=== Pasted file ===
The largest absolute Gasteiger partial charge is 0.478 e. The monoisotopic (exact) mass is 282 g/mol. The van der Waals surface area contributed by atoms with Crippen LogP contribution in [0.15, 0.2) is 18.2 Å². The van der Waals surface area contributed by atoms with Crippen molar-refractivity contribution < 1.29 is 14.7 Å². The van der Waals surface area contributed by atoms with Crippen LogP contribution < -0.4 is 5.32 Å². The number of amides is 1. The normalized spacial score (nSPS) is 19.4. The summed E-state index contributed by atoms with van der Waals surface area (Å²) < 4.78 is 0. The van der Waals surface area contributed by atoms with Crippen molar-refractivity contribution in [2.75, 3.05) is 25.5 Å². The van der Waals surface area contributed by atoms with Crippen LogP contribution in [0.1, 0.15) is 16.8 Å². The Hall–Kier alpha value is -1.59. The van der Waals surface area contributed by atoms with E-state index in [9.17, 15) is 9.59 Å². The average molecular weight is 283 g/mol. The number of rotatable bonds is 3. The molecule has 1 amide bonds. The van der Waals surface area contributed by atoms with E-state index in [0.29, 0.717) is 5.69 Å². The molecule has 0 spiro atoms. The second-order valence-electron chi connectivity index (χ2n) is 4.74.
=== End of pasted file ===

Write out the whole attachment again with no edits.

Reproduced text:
The largest absolute Gasteiger partial charge is 0.478 e. The monoisotopic (exact) mass is 282 g/mol. The van der Waals surface area contributed by atoms with Crippen LogP contribution in [0.15, 0.2) is 18.2 Å². The van der Waals surface area contributed by atoms with Crippen molar-refractivity contribution < 1.29 is 14.7 Å². The van der Waals surface area contributed by atoms with Crippen LogP contribution < -0.4 is 5.32 Å². The number of amides is 1. The normalized spacial score (nSPS) is 19.4. The summed E-state index contributed by atoms with van der Waals surface area (Å²) < 4.78 is 0. The van der Waals surface area contributed by atoms with Crippen molar-refractivity contribution in [2.75, 3.05) is 25.5 Å². The van der Waals surface area contributed by atoms with Crippen LogP contribution in [0.1, 0.15) is 16.8 Å². The Hall–Kier alpha value is -1.59. The van der Waals surface area contributed by atoms with E-state index in [9.17, 15) is 9.59 Å². The average molecular weight is 283 g/mol. The number of rotatable bonds is 3. The molecule has 1 amide bonds. The van der Waals surface area contributed by atoms with E-state index in [0.29, 0.717) is 5.69 Å². The molecule has 0 spiro atoms. The second-order valence-electron chi connectivity index (χ2n) is 4.74.